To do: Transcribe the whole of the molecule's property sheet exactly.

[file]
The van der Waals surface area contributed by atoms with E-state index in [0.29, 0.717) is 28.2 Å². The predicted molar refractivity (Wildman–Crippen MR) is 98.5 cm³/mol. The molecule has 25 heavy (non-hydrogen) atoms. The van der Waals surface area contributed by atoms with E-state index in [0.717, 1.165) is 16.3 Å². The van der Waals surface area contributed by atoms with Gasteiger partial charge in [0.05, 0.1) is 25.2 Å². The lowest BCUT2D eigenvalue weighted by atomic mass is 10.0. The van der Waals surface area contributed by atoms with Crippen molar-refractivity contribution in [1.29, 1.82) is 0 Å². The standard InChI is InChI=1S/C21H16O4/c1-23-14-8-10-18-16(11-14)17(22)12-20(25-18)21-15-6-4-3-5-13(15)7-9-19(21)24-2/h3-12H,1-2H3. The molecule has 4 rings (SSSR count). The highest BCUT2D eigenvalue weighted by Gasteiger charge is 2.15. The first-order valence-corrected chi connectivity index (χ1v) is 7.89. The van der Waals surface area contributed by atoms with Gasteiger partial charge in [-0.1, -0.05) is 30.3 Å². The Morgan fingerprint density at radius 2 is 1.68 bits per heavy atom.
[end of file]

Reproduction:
The van der Waals surface area contributed by atoms with E-state index in [0.29, 0.717) is 28.2 Å². The predicted molar refractivity (Wildman–Crippen MR) is 98.5 cm³/mol. The molecule has 25 heavy (non-hydrogen) atoms. The van der Waals surface area contributed by atoms with E-state index in [0.717, 1.165) is 16.3 Å². The van der Waals surface area contributed by atoms with Gasteiger partial charge in [0.05, 0.1) is 25.2 Å². The lowest BCUT2D eigenvalue weighted by atomic mass is 10.0. The van der Waals surface area contributed by atoms with Crippen molar-refractivity contribution in [1.29, 1.82) is 0 Å². The standard InChI is InChI=1S/C21H16O4/c1-23-14-8-10-18-16(11-14)17(22)12-20(25-18)21-15-6-4-3-5-13(15)7-9-19(21)24-2/h3-12H,1-2H3. The molecule has 4 rings (SSSR count). The highest BCUT2D eigenvalue weighted by Gasteiger charge is 2.15. The first-order valence-corrected chi connectivity index (χ1v) is 7.89. The van der Waals surface area contributed by atoms with Gasteiger partial charge in [-0.1, -0.05) is 30.3 Å². The Morgan fingerprint density at radius 2 is 1.68 bits per heavy atom.